A Witness of History reports: Talk with Mr Nakatana
On 21 September 2018, Mr Nakatana visited our history lesson and told us about his life and his attitude to current problems and their origin in the past.
Mr Nakatana was born in Katutura in 1965, after his parents had relocated from the north to Windhoek. At a young age, he helped his father with simple tasks such as cleaning office buildings. At the age of 15, he fled to the north with his brother, due to the ongoing independence struggle. In 1984, he went to Germany where he learned German and the principles of forestry in frame of a government programme. A year later, he went to India, where he gained an insight into furniture production. Further stations were Italy and the USA, before he returned to Africa in 1990 and via Angola to Namibia for the first parliamentary election. Shortly afterwards he moved to Namibia with his family. Today, Mr Nakatana is employed at the National Youth Service in Windhoek and is the father of three children. Since he has visited so many countries and gained experiences in each of them, Mr Nakatana describes himself as a “global citizen".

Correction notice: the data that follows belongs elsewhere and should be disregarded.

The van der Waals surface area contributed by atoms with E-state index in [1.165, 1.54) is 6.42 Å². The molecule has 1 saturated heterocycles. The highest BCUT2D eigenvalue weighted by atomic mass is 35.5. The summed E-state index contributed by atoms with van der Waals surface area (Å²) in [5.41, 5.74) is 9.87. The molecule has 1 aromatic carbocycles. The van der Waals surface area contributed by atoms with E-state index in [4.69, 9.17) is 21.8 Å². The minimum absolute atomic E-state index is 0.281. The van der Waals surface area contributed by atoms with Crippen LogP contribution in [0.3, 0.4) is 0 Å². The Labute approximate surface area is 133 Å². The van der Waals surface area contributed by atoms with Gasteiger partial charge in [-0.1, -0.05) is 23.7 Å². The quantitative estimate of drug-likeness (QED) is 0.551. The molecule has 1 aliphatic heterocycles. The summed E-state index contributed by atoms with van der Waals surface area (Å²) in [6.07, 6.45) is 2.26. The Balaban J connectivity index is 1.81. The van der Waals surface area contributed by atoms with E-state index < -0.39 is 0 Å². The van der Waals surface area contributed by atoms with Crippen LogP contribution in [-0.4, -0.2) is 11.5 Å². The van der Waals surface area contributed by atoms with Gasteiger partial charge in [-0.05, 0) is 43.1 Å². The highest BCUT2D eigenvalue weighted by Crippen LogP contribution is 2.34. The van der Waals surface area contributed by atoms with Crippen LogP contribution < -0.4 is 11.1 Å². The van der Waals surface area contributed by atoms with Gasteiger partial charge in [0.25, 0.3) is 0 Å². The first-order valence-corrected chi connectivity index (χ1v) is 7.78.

He has a clear opinion of current political and social situations. On the subject of today's racism and black oppression in the apartheid, he says that we should forgive each other and focus on developing our country together. He believes that the future is decisive and that it is pointless to blame the Germans or South Africans of what has happened in the past.
With regard to the Federal Republic's compensation payments to Namibia, or, more specifically, to the Herero and Nama communities, Mr Natakana says that it would be better to agree on some kind of development aid. Building kindergartens and schools, suppliyng livestock such as goats and cattle to aspiring farmers or selling land to the government to make it available to the locals are just a few of his ideas. According to Mr Nakatana, other solutions to combating racism would be open dialogue between the parties involved, promoting exchange of views and improving the education system to address racist attitudes of different population groups from an early age, for a peaceful coexistence in future so that we can build our country together.
(Report Gerrit Pchalek, Gr. 12)